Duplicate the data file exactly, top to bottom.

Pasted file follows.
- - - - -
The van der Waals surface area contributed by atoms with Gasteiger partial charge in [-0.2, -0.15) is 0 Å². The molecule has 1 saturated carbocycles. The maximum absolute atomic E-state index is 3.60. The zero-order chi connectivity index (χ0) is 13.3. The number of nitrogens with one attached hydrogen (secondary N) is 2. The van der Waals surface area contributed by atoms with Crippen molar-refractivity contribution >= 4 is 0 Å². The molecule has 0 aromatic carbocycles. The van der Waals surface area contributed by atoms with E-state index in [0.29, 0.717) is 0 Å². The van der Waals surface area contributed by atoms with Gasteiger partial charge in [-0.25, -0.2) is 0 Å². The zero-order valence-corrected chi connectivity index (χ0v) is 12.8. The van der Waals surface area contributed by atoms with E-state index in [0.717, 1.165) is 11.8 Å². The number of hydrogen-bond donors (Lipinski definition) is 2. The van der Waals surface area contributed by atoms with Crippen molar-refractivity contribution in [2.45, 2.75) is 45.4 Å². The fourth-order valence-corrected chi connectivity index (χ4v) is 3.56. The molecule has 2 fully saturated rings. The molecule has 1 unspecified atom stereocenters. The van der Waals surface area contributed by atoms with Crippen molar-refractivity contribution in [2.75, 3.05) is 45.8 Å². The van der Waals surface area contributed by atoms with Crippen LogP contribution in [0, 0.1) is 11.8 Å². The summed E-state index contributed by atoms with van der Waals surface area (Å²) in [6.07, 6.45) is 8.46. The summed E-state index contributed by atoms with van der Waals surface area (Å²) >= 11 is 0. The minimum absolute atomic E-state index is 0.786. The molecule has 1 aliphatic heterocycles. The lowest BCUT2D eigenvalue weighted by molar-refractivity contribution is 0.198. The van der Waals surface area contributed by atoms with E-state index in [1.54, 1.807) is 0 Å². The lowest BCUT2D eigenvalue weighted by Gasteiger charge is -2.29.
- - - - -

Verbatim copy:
The van der Waals surface area contributed by atoms with Gasteiger partial charge in [-0.2, -0.15) is 0 Å². The molecule has 1 saturated carbocycles. The maximum absolute atomic E-state index is 3.60. The zero-order chi connectivity index (χ0) is 13.3. The number of nitrogens with one attached hydrogen (secondary N) is 2. The van der Waals surface area contributed by atoms with Crippen molar-refractivity contribution >= 4 is 0 Å². The molecule has 0 aromatic carbocycles. The van der Waals surface area contributed by atoms with E-state index in [0.29, 0.717) is 0 Å². The van der Waals surface area contributed by atoms with Gasteiger partial charge in [-0.25, -0.2) is 0 Å². The zero-order valence-corrected chi connectivity index (χ0v) is 12.8. The van der Waals surface area contributed by atoms with E-state index in [0.717, 1.165) is 11.8 Å². The number of hydrogen-bond donors (Lipinski definition) is 2. The van der Waals surface area contributed by atoms with Crippen molar-refractivity contribution in [2.45, 2.75) is 45.4 Å². The fourth-order valence-corrected chi connectivity index (χ4v) is 3.56. The molecule has 2 fully saturated rings. The molecule has 1 unspecified atom stereocenters. The van der Waals surface area contributed by atoms with Crippen molar-refractivity contribution in [2.75, 3.05) is 45.8 Å². The van der Waals surface area contributed by atoms with Crippen LogP contribution in [0, 0.1) is 11.8 Å². The summed E-state index contributed by atoms with van der Waals surface area (Å²) in [6.07, 6.45) is 8.46. The summed E-state index contributed by atoms with van der Waals surface area (Å²) >= 11 is 0. The minimum absolute atomic E-state index is 0.786. The molecule has 1 aliphatic heterocycles. The lowest BCUT2D eigenvalue weighted by molar-refractivity contribution is 0.198. The van der Waals surface area contributed by atoms with E-state index in [1.54, 1.807) is 0 Å². The lowest BCUT2D eigenvalue weighted by Gasteiger charge is -2.29.